Don’t panic. It’s not the end of the world. In fact, it may help you sell more books. Here’s why:

  • Some people are looking strictly for free content. They’ll read any books they can download for free. They go to bit torrent search engines or sites that like books that have been pirated, and they get stuff that sounds good. They are extremely unlikely to buy a book if it’s not available illegally. They’ll just go read something else that’s free.
  • Some people buy books. They have an ecosystem that they love, whether that’s Amazon, iTunes, Smashwords, or Kobo, and they buy content in that ecosystem. They’re extremely unlikely to forego buying a book just because it happens to be available on a pirated content site somewhere.
  • A tiny percentage of people, probably far less than 1%, do fall into the category of people who will download for free if they can, and buy otherwise. But this truly is minuscule.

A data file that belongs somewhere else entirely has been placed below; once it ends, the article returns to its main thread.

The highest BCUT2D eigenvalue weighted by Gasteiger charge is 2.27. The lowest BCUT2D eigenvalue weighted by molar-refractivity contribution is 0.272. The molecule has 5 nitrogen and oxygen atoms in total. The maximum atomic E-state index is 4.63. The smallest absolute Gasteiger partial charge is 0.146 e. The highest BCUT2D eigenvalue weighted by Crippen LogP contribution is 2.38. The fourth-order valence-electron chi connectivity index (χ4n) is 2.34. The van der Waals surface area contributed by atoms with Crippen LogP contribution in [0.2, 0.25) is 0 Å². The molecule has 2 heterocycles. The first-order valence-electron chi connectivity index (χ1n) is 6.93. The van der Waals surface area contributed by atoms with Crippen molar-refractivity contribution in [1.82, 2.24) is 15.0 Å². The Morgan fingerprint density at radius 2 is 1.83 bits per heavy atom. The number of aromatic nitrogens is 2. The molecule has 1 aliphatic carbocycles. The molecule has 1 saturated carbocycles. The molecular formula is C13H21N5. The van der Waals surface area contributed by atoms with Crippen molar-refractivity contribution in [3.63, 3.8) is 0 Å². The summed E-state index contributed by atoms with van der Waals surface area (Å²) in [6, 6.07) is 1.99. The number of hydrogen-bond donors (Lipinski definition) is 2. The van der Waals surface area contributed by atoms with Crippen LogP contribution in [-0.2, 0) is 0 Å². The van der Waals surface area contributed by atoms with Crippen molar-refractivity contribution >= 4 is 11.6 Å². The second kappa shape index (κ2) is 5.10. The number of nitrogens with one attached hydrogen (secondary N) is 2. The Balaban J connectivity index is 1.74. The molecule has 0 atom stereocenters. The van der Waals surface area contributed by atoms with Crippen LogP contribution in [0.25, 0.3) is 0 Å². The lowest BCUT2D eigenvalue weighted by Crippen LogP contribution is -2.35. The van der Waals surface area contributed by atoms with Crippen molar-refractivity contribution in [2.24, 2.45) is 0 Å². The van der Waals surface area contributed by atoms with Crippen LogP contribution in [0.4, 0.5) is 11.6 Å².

What does this mean?
First: It means that pirated copies are of your book are not likely to cost you very many sales at all, because few, if any, of the people who download pirated copies would have bought it.
Second: If your book is good, you’re likely to get additional word-of-mouth advertising from pirated copies. Just as with paid copies, a small percentage of readers, probably about 1%, will tell others what a good book you’ve written, either through face to face interactions, social media, or blog posts.
Third: If your book has been pirated, congratulations! Someone thought it was good enough to share. And many more people will now read it! (Surely you want people to read it, because if all you wanted was the money, there’s easier ways to make money.) Rejoice and celebrate: people like your book and they’re reading it, and that will drive sales.
Does this mean I want everyone to steal my book? 
Definitely not. I’d like to have enough legitimate sales to support myself as a writer. But I’m pretty sure most people will buy it, and that’s enough for me. Even though authors who have given their books away for free online (Cory Doctorow comes to mind) are making it as professional writers, so clearly the free availability of a book doesn’t preclude making a living from writing.
I do have a request:
If you download pirated books, support your favorite authors by recommending their books: tell friends, post on Twitter and Facebook, and write blog posts about it. Words cost you nothing but mean everything to authors.